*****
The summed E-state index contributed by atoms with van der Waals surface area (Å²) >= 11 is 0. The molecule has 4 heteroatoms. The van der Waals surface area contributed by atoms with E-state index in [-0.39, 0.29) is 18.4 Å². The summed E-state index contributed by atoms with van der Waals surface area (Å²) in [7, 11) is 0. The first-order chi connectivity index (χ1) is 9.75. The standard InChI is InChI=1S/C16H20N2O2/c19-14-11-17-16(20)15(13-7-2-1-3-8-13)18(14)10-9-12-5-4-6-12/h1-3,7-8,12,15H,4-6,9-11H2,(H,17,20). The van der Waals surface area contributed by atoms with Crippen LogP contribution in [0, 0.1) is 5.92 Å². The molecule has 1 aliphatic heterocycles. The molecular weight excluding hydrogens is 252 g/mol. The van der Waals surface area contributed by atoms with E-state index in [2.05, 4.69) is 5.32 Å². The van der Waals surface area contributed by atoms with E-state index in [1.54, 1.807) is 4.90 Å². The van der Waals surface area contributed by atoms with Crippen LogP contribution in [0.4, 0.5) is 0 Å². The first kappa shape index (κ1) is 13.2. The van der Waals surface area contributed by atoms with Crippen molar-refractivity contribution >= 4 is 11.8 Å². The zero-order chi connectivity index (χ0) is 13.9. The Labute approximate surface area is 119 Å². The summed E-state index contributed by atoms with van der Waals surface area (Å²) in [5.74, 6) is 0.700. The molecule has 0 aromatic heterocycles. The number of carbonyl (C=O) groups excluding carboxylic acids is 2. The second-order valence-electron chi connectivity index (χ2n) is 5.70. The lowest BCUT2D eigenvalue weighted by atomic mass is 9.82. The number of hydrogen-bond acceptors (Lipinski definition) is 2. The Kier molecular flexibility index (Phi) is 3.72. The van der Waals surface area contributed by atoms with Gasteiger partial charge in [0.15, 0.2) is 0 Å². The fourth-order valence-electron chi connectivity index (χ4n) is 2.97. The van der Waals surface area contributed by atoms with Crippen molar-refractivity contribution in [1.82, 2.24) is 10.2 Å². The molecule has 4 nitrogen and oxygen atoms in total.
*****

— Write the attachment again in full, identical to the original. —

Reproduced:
The summed E-state index contributed by atoms with van der Waals surface area (Å²) >= 11 is 0. The molecule has 4 heteroatoms. The van der Waals surface area contributed by atoms with E-state index in [-0.39, 0.29) is 18.4 Å². The summed E-state index contributed by atoms with van der Waals surface area (Å²) in [7, 11) is 0. The first-order chi connectivity index (χ1) is 9.75. The standard InChI is InChI=1S/C16H20N2O2/c19-14-11-17-16(20)15(13-7-2-1-3-8-13)18(14)10-9-12-5-4-6-12/h1-3,7-8,12,15H,4-6,9-11H2,(H,17,20). The van der Waals surface area contributed by atoms with Crippen LogP contribution in [0, 0.1) is 5.92 Å². The molecule has 1 aliphatic heterocycles. The molecular weight excluding hydrogens is 252 g/mol. The van der Waals surface area contributed by atoms with E-state index in [2.05, 4.69) is 5.32 Å². The van der Waals surface area contributed by atoms with E-state index in [1.54, 1.807) is 4.90 Å². The van der Waals surface area contributed by atoms with Crippen LogP contribution in [0.4, 0.5) is 0 Å². The first kappa shape index (κ1) is 13.2. The van der Waals surface area contributed by atoms with Crippen molar-refractivity contribution >= 4 is 11.8 Å². The zero-order chi connectivity index (χ0) is 13.9. The Labute approximate surface area is 119 Å². The summed E-state index contributed by atoms with van der Waals surface area (Å²) in [5.74, 6) is 0.700. The molecule has 0 aromatic heterocycles. The number of carbonyl (C=O) groups excluding carboxylic acids is 2. The second-order valence-electron chi connectivity index (χ2n) is 5.70. The lowest BCUT2D eigenvalue weighted by atomic mass is 9.82. The number of hydrogen-bond acceptors (Lipinski definition) is 2. The Kier molecular flexibility index (Phi) is 3.72. The van der Waals surface area contributed by atoms with Gasteiger partial charge in [0.15, 0.2) is 0 Å². The fourth-order valence-electron chi connectivity index (χ4n) is 2.97. The van der Waals surface area contributed by atoms with Crippen molar-refractivity contribution in [1.82, 2.24) is 10.2 Å². The molecule has 4 nitrogen and oxygen atoms in total.